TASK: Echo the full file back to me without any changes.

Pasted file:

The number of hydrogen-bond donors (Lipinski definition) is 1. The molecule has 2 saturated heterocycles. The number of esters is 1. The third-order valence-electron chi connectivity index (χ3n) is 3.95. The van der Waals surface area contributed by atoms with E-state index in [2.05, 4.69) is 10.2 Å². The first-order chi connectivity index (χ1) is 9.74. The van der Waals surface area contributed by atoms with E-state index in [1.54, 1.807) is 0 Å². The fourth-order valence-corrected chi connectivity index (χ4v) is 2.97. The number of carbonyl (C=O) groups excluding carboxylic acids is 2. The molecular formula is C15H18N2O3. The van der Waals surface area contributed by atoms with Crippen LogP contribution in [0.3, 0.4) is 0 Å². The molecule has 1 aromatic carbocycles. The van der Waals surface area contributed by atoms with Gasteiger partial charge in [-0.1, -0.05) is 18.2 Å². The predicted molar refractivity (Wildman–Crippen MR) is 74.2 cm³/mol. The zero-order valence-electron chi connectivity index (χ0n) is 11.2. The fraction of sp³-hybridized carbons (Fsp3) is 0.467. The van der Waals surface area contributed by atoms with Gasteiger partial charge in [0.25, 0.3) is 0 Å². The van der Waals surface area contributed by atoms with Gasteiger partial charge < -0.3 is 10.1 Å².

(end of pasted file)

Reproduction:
The number of hydrogen-bond donors (Lipinski definition) is 1. The molecule has 2 saturated heterocycles. The number of esters is 1. The third-order valence-electron chi connectivity index (χ3n) is 3.95. The van der Waals surface area contributed by atoms with E-state index in [2.05, 4.69) is 10.2 Å². The first-order chi connectivity index (χ1) is 9.74. The van der Waals surface area contributed by atoms with E-state index in [1.54, 1.807) is 0 Å². The fourth-order valence-corrected chi connectivity index (χ4v) is 2.97. The number of carbonyl (C=O) groups excluding carboxylic acids is 2. The molecular formula is C15H18N2O3. The van der Waals surface area contributed by atoms with Crippen LogP contribution in [0.3, 0.4) is 0 Å². The molecule has 1 aromatic carbocycles. The van der Waals surface area contributed by atoms with Gasteiger partial charge in [-0.1, -0.05) is 18.2 Å². The predicted molar refractivity (Wildman–Crippen MR) is 74.2 cm³/mol. The zero-order valence-electron chi connectivity index (χ0n) is 11.2. The fraction of sp³-hybridized carbons (Fsp3) is 0.467. The van der Waals surface area contributed by atoms with Gasteiger partial charge in [0.25, 0.3) is 0 Å². The van der Waals surface area contributed by atoms with Gasteiger partial charge < -0.3 is 10.1 Å².